The Simplicity of Speed: Bucks 102 – Wizards 81
Scott Skiles has generally led up-tempo teams, even in his few years in Milwaukee, but the scoreboard never reflected as much.
Friday night was an exception.
The Milwaukee Bucks put on a speed clinic in the first half against the Washington Wizards, moving up and down the court like freshly slapped air hockey pucks in their 102-81 victory over the Washington Wizards. But the movement didn’t stop there. After the Bucks sprinted and passed the ball up the court quick as they could, the team took the next step that they’ve so often struggled with over the past few seasons. Their secondary breaks were producing points, their half court offense was resulting in easy buckets. They moved, they cut, they found each other.
It sounds so simple.
For Skiles it comes back to defense, as it often does.
“In the first half, I believe I’m correct on this, we had two stops in a row maybe four times, we had three stops in a row a couple times, we even had four stops in a row and we a had a stretch of six stops,” Skiles said after the game. “So if you’re getting stops, you can push it. Long rebounds, ball’s coming out, guys are all in the NBA in the open floor and we have better ball handlers and passers this year, that’s how we’d like to play.”
But it’s often been anything but simple for Milwaukee. Friday night’s flair could be a sign of things to come though. Milwaukee’s offense has looked different with this season’s influx of ball handlers and, most importantly, ball movers. Now, multiple players feel comfortable bringing the ball up the court, making a move to the hoop and kicking out. We’ve always seen Brandon Jennings willing to grab a board and get out up the court, but so often he was pushing alone or finding teammates intent on holding the ball and planning out their attack.
But Mike Dunleavy? This dude never stops moving, never stops thinking and makes passes quick. Stephen Jackson? He might chuck up a bad shot, but at least he’s doing something quick. Remember the patented Michael Redd catch and hold? And hold. And hold. Who on this team is doing that? Evidence of the increased movement was everywhere: 26 assists were the product of players cutting to the hoop for easy buckets, the eight threes Milwaukee made often came from players making extra passes to open shooters on the perimeter and even the 20 turnovers the Bucks logged had something to do with the movement and speed.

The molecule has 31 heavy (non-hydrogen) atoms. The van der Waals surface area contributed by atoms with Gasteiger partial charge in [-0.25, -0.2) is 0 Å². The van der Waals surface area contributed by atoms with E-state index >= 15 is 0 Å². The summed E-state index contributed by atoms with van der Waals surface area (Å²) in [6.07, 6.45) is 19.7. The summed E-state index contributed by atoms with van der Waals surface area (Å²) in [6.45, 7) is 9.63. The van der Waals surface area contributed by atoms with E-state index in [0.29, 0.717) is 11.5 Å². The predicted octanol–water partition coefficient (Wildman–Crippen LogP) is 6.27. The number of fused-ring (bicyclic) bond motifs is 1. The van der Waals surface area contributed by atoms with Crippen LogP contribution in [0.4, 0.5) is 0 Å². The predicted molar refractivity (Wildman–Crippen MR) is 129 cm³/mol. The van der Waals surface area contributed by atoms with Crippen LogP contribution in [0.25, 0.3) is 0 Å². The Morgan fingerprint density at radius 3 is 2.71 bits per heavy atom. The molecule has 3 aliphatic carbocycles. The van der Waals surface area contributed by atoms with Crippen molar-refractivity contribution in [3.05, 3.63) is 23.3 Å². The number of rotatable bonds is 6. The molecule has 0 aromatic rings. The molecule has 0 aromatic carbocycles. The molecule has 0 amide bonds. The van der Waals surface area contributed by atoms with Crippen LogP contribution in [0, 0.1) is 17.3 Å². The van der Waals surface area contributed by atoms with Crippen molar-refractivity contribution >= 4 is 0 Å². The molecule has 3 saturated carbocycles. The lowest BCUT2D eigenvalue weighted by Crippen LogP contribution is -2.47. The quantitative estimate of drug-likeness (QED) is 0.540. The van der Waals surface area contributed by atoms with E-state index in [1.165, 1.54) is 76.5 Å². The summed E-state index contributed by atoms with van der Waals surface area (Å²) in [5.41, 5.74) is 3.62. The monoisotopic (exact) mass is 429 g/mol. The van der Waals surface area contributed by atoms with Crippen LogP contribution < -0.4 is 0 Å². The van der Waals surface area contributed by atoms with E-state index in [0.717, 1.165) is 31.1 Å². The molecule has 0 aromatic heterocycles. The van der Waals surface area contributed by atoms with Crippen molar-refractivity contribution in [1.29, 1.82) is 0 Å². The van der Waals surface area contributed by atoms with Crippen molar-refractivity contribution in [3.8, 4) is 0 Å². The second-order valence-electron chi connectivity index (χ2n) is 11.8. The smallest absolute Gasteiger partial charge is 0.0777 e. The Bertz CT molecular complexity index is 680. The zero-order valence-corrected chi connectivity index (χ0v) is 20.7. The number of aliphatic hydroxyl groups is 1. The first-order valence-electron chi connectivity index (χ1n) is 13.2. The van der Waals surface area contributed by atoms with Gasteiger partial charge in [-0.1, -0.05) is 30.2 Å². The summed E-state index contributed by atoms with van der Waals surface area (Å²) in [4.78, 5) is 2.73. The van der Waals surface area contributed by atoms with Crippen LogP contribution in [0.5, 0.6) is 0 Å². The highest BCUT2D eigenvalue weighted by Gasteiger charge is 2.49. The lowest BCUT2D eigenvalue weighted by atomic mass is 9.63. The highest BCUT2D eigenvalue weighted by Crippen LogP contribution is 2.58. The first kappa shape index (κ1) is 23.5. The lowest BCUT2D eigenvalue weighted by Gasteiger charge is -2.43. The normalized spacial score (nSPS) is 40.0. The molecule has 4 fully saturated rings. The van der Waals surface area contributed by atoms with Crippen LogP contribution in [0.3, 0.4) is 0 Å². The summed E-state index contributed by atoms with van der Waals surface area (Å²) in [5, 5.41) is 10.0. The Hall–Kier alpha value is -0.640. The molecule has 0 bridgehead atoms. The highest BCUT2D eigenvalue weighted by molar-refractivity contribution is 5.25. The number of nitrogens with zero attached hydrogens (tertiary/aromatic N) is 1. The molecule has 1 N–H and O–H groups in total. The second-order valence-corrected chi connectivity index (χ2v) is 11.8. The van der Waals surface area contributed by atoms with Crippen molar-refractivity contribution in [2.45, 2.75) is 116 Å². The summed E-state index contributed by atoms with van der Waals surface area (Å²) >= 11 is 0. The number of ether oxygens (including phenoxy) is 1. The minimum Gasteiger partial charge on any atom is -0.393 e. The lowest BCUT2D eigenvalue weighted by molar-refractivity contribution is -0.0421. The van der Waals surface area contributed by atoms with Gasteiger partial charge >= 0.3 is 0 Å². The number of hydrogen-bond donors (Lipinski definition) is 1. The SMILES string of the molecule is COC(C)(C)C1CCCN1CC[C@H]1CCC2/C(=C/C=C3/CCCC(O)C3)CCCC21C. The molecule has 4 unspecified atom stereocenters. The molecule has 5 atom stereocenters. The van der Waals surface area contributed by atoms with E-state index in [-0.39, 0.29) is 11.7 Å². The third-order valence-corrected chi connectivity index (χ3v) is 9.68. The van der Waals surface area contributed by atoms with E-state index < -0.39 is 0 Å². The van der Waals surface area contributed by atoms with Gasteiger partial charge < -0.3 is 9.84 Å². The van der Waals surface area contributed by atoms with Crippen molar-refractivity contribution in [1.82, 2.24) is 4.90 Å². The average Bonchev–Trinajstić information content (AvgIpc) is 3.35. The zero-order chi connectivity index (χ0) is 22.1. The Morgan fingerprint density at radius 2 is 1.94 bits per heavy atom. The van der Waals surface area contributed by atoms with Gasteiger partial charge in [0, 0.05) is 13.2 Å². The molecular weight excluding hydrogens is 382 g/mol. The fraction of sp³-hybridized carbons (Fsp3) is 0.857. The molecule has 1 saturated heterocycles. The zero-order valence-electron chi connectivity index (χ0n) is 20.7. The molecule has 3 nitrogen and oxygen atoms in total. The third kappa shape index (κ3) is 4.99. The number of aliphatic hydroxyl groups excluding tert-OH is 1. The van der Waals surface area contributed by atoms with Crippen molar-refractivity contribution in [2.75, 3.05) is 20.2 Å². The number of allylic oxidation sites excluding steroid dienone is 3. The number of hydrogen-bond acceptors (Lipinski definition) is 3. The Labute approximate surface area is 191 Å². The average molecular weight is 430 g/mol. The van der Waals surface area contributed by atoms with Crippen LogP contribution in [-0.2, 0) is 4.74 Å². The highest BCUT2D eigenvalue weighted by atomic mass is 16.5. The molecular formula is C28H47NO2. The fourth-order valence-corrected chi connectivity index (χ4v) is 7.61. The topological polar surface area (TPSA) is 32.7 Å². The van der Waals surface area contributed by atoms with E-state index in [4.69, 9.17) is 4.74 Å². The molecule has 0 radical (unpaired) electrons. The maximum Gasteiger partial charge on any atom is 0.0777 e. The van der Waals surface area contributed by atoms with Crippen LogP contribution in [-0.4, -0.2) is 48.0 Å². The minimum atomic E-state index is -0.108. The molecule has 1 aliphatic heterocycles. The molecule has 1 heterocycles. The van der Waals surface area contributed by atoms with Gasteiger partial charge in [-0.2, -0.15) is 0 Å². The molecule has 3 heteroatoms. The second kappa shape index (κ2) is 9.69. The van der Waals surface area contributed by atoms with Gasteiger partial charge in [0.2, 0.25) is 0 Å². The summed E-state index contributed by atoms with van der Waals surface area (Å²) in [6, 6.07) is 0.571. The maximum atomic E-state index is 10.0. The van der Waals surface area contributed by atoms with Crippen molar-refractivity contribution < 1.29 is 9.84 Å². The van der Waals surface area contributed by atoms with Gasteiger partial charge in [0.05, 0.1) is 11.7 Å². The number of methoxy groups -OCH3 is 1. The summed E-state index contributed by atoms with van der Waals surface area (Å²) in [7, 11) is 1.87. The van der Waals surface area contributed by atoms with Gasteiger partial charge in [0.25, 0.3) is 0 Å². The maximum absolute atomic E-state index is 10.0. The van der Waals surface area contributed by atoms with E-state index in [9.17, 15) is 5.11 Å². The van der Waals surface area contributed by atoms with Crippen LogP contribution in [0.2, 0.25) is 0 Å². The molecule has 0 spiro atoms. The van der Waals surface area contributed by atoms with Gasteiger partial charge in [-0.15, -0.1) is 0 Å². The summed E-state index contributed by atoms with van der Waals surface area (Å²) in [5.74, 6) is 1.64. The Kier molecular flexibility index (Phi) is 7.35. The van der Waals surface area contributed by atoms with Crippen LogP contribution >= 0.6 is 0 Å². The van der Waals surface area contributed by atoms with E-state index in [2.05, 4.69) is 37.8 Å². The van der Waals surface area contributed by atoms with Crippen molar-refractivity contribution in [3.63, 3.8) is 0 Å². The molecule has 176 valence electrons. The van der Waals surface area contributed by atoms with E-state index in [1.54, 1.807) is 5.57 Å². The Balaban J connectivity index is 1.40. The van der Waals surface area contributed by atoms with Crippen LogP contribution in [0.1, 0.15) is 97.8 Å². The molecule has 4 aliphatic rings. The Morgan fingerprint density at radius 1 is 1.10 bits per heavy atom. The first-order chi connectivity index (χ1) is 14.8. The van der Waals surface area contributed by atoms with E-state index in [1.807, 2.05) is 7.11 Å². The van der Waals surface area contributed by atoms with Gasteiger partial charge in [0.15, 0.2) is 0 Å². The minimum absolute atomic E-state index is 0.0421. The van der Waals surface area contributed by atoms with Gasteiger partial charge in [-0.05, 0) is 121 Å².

“I thought we were trying to over pass a little bit, which we’ve done quite a bit, which I think is a good sign,” Skiles said. “It bodes well for us because of our talent at the one two and three spots. And we were moving and cutting and trying to hit cutters and they deflected a couple balls and got turnovers.”
Not that the offense can’t stagnate though. When Milwaukee stopped getting stops in the third quarter – Skiles noted they failed to get consecutive stops int eh quarter at any point – they scored just 13 points after dropping 65 in the first half. There are still bad habits that creep back in on occasion. The offense bogged down, the movement stopped and the pace became plodding.
No turnovers and no stops meant the Bucks were taking the ball out from under the basket and when they do that, Skiles noted that they become a very average paced team. Milwaukee turned back into a bunch of pieces working separately rather than a machine working together. It’s no surprise this is when they watched their lead slip from 24 to 12.
But the fun returned in the fourth quarter. Stops came again and the Bucks, especially Jennings, picked the pace back up. Jennings scored eight points in the fourth quarter (22 points on 8-15 FG with five assists on the night) and flashed some of the flair that we often see in his summer time mix-tapes but has largely been absent from his NBA game over the past two seasons, spare that first magical month.
“There’s two different BJs,” Jennings said. “There’s the summer time Brandon, where I just go crazy. But this is where I need to be more efficient. If I want to be one of the best point guards, I have to be more efficient and also, win.”
Jeremy Schmidt writes the Milwaukee Bucks blog Bucksketball.com. Follow him on Twitter and become a fan on Facebook.